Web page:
Adverse possession is a legal concept allowing individuals to gain ownership of land property through continuous and open use over a specific period without the original owner’s permission. However, claimants must meet rigorous criteria, such as actual, hostile, exclusive, open, and notorious possession for a statutorily defined period, to successfully claim adverse possession. The requirements and nuances of this law vary by state, reflecting its complex nature and the importance of understanding legal boundaries and rights in real property disputes.

At King Law, we guide individuals in establishing ownership of property through adverse possession. Our approach focuses on ensuring claimants meet the stringent requirements for a legally defined period. Understanding the complexities and state-specific nuances of adverse possession is crucial in navigating real property disputes and safeguarding legal rights and boundaries. If you are seeking adverse possession and fair property ownership, we can help. Please contact King Law at your earliest convenience to retain our support and assistance.

What Is an Adverse Possession Claim?

An adverse possession claim allows owners to prove title through possession for a certain period of time and may also be referred to as squatter’s rights in some jurisdictions. Obtaining title to a property when you claim adverse possession is similar to obtaining an easement by prescription. There is no exchange of documents of title and no closing or deed conveyance under adverse possession.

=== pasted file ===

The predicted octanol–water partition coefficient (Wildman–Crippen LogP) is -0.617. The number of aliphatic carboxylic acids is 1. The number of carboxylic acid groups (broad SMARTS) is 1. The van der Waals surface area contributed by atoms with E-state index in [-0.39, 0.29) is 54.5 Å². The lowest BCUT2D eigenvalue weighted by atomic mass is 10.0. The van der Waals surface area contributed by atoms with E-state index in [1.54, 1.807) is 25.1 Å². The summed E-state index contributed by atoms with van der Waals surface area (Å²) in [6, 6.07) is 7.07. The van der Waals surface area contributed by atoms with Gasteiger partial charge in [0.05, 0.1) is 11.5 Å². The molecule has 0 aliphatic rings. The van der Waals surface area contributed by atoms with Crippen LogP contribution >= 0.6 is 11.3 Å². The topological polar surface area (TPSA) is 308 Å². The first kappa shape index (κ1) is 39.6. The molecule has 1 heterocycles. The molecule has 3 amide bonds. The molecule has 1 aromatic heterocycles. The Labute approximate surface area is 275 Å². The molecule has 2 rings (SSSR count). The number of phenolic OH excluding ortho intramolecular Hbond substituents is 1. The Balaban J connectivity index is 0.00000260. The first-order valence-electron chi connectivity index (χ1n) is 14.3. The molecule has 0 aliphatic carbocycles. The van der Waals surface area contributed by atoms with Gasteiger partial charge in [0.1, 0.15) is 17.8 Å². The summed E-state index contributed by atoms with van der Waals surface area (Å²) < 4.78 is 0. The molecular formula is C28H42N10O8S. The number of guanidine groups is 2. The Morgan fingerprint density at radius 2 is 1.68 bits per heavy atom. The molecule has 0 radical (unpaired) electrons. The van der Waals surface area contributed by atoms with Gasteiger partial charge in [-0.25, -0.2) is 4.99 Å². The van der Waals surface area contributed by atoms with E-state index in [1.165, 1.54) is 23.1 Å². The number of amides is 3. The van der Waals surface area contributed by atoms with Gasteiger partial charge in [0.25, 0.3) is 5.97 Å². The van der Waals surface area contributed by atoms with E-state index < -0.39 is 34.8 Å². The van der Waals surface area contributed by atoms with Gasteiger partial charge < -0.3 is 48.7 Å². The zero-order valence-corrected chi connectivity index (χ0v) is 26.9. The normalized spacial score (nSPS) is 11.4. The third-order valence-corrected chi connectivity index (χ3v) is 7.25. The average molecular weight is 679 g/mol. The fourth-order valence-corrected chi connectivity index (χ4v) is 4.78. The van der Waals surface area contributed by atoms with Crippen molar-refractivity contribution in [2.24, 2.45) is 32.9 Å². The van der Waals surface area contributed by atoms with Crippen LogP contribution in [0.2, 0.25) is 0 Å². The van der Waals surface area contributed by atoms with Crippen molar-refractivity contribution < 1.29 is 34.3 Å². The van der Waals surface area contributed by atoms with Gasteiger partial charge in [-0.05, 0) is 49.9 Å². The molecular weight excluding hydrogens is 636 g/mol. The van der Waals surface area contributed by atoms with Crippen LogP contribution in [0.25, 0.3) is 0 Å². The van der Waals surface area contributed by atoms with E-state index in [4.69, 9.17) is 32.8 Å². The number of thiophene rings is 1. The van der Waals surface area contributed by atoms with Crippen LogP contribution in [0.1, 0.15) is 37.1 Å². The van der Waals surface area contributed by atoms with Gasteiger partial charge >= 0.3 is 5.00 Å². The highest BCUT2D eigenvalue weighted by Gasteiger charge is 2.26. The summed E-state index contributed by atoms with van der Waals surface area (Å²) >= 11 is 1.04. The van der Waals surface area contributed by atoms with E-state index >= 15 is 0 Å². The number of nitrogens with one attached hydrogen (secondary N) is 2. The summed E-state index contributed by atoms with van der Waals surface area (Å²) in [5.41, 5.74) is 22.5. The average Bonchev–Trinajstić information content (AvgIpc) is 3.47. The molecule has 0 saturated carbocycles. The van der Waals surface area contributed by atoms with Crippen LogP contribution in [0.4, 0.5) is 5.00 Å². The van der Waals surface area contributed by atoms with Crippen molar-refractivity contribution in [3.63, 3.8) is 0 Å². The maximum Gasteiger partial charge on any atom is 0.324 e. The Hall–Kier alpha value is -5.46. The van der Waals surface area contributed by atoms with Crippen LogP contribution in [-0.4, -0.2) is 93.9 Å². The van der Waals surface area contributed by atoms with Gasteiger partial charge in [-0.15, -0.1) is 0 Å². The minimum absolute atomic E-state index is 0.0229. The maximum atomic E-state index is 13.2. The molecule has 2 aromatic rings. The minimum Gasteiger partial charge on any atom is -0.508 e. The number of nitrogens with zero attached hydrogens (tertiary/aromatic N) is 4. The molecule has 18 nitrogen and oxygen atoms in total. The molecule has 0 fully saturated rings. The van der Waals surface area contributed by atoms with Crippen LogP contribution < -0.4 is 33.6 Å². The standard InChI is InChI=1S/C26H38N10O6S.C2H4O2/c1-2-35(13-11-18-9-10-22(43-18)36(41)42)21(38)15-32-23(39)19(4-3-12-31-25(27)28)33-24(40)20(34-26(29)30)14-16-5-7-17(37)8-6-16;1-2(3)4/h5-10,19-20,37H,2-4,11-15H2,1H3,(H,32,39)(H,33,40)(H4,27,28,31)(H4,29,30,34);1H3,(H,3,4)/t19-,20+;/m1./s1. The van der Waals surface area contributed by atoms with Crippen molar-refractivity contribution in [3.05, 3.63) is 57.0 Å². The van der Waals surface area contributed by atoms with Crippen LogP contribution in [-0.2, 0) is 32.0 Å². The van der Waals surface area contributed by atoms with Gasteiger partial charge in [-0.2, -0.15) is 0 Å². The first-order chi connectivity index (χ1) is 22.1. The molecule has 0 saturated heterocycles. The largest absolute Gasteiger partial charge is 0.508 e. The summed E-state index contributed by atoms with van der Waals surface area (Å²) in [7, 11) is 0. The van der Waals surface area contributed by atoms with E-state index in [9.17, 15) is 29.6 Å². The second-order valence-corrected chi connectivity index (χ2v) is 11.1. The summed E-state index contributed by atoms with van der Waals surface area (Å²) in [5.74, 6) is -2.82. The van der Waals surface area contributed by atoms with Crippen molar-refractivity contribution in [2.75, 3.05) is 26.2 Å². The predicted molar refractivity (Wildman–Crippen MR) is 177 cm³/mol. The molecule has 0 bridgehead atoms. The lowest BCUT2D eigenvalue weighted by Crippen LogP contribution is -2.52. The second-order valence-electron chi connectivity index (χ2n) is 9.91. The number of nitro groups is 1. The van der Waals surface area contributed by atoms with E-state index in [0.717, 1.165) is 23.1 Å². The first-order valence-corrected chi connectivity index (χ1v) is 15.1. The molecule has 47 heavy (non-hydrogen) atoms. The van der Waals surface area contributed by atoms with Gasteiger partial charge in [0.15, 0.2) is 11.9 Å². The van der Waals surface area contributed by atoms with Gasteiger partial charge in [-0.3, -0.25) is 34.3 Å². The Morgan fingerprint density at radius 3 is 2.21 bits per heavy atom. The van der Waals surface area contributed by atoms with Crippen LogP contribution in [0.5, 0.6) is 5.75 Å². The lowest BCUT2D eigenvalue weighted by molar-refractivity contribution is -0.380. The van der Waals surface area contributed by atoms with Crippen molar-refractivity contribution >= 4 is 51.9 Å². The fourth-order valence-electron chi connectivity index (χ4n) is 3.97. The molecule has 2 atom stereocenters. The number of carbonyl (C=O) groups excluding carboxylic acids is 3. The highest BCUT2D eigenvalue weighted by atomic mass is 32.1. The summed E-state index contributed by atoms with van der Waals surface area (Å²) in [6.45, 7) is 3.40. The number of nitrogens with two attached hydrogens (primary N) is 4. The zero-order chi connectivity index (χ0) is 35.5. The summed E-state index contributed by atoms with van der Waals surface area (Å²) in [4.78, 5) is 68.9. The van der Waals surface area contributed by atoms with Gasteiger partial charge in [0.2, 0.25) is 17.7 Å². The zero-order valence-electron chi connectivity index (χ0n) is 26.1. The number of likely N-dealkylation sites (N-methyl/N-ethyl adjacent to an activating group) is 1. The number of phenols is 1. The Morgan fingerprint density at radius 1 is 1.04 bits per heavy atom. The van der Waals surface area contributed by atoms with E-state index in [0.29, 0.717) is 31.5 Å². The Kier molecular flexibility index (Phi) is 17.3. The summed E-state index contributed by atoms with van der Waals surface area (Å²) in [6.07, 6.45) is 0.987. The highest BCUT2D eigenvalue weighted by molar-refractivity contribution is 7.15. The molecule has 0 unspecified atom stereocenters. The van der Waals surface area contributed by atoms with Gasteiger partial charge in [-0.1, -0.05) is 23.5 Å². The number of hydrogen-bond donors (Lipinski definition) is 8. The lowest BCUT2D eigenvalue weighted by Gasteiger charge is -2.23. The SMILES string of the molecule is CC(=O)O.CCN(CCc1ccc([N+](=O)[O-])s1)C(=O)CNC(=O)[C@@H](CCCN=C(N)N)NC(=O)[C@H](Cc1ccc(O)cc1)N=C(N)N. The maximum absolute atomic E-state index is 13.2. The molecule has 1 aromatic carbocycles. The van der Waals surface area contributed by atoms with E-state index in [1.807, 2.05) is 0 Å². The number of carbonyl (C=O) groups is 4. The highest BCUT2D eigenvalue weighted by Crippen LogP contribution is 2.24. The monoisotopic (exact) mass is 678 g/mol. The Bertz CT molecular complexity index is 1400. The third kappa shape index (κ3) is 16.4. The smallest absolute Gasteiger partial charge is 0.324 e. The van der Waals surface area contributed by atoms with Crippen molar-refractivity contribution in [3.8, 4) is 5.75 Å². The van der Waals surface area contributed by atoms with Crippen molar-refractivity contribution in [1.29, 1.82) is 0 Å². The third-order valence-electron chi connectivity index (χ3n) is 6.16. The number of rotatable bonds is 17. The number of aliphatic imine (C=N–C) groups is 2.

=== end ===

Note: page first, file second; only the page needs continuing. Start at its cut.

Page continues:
Instead, the title is awarded because of certain types of actions related to land. Adverse possession is a statutory doctrine, and the requirements vary from state to state. If statutory requirements are met, the title passes as though there had been a conveyance through the traditional methods of deed transfer. 

What Are the Requirements for an Adverse Possession Claim?

The recognized elements of adverse possession are as follows:

  • There must be an actual possession of the real property claimed
  • The possession must be hostile to the true owner
  • The claimant’s possession must be exclusive
  • The possession must be open and notorious
  • The possession must be continuous and uninterrupted for the statutory period
  • The possession must be with an intent to claim title to the land occupied

In North Carolina, to acquire ownership of land by adverse possession, the claimant must show actual, open, hostile, exclusive, and continuous possession of the land claimed for the prescriptive period under known and visible lines and boundaries.

Is There a Burden of Proof for an Adverse Possession Claim?

A party claiming title by adverse possession has the burden of proving, by a preponderance of evidence, that the possession and use of property looked like the following:

  1. Actual
  2. Open
  3. Visible
  4. Notorious
  5. Hostile
  6. Under claim of right
  7. Continuous
  8. Exclusive
  9. For a duration exceeding the 20-year limitation period

A claim of adverse possession is a mixed question of law and fact. We will go into greater detail for some of the requirements an adverse possessor must fulfill.